Wide-ranging new rules on the design of motorcycles will start to bite from 2016 after European Parliament voted to accept them – without any evidence to justify some critical changes and with most MEPs unable to read the proposals in their own language until 24 hours before the vote.
Calls were made before and during the debate to recognise the need to allow full consideration of the proposals. Several aspects of the proposals and the procedure are the subject of a long-standing complaint to the office of the European Ombudsman.
The Motorcycle Action Group is asking the UK government to take these concerns in to account ahead of a formal vote by EU member governments.
The purpose of the new rules was supposed to be to make future motorbikes safer and greener (the rules do not directly affect bikes already on the road), but critical opportunities were sacrificed and consumer groups’ wishes ignored says the Motorcycle Action Group.
“This once-in-a-generation opportunity to allow motorcycle-production to evolve while protecting consumer-choice has been squandered” says MAG.
The new rules have been hobbled by a very lazy and outdated attitude toward biking, which is seen as dangerous and polluting, rather than a very flexible and enjoyable form of space- and fuel-efficient mobility whose vulnerability has much to do with the actions of other road users and highway conditions.
The regulations explicitly recognise there is no causal-link between horse-power and safety, yet without providing evidence to justify the need, the rule makers say manufacturers of medium-power bikes must design-in measures making it difficult to modify engine and transmission components; high-power bikes are exempt from these ‘Anti-Tampering’ rules, but where components are shared with other models the design of larger bikes could be affected.
There are further fears that the availability of alternative parts will be reduced as a result of these rules and remains to be seen whether new Type-Approval rules for after-market parts will ensure reliability and value for money without seeking to restrict the scope for modification and home maintenance.
Despite many (perhaps most) collisions happening so quickly that a rider cannot start to apply their brake in time, the Commission and Parliament insist that future bikes must have Anti-Lock Brakes (ABS). ABS can be difficult to optimise on motorcycles and won’t work in all conditions, but the new rules fail to ensure that every new model has a temporary override switch and Europe has failed to put the same effort put in to raising driver training and licensing standards in order to avoid other vehicles colliding with motorcycles.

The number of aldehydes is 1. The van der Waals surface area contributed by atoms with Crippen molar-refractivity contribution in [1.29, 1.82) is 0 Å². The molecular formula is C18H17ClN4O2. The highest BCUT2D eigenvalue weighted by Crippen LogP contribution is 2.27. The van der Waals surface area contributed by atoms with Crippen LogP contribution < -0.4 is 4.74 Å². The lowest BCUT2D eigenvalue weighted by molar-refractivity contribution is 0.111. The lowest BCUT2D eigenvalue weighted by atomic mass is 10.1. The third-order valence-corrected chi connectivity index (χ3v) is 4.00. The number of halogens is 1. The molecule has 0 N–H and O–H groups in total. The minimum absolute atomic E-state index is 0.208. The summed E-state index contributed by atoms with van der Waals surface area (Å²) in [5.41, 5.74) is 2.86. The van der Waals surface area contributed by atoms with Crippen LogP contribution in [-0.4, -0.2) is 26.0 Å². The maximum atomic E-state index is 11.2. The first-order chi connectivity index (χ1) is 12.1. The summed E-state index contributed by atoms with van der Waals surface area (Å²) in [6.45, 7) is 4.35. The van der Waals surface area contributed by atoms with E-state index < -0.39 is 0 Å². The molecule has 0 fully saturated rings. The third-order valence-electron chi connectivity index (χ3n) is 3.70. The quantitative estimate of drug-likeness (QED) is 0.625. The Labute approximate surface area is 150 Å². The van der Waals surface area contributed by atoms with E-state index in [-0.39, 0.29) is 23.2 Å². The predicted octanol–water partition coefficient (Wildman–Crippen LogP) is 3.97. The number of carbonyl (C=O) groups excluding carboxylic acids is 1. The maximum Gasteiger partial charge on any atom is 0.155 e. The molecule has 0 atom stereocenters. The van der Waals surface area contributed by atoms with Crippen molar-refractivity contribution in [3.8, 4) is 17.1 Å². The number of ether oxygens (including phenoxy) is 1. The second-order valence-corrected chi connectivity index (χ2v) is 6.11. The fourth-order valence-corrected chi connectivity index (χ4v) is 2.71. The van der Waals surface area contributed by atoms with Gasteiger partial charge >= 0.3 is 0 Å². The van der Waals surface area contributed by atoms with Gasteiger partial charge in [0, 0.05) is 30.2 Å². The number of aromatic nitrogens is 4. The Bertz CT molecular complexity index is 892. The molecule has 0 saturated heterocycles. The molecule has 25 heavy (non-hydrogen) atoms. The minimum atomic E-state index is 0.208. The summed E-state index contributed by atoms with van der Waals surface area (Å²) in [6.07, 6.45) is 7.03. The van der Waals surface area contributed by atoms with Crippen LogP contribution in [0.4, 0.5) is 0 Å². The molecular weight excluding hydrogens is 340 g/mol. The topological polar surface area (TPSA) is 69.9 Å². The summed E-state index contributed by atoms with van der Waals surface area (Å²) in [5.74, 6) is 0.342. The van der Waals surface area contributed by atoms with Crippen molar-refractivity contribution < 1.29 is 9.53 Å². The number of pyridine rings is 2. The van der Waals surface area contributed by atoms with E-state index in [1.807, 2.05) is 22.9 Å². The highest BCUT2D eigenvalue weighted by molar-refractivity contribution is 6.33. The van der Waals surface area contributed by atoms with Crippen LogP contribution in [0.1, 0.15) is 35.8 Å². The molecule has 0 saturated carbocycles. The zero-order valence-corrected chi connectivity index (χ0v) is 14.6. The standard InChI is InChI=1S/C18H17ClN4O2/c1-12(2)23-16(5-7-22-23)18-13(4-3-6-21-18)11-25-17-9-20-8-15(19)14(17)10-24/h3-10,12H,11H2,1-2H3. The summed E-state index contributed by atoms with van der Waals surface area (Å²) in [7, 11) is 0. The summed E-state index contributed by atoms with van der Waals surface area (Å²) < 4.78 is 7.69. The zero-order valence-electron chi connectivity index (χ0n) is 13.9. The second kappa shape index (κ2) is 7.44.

Similarly, the new rules require future bikes to have headlamps permanently lit. This can camouflage and distract attention, motorcycle lights can appear to flash on uneven road surfaces falsely-signaling to another road-user that the rider is giving right of way. Control over lighting must rest with the rider so that they can adapt to changing light conditions and other factors that affect their safety.
“The Eurocracy must stop treating riders as reckless rather than vulnerable, and start to treat motorcycling as a legitimate and effective way to use the road“ says MAG.
Other aspects of the new regulations are welcome, although even here there are potential concerns.
Fuel efficiency and CO2 labeling will help riders make savings at the pump and pave the way to reduce the cost of UK road tax (VED) for bikes.
Pollutant emissions are to improve, matching current car emission controls by the end of this decade: Euro 4 standards apply to new bikes from 2016 (mopeds from 2017), Euro 5 standards apply from 2020.
Durability testing should lead to more reliable bikes, longer warranty periods and quality standards that car purchasers typically expect.
On-Board Diagnostics (OBD) systems will monitor malfunctions in emission control warning of the need to make repairs, but there are concerns that OBD technology will present barriers to home maintenance and modification.
The new rules open-up access to manufacturers’ Repair and Maintenance Information (RMI); this should benefit owners as well as independent service and repair businesses.
New Market surveillance requirements promise to protect consumers from sub-standard products but it is still unclear whether these will be applied in a way that allows riders to make informed choices about performance and value for money.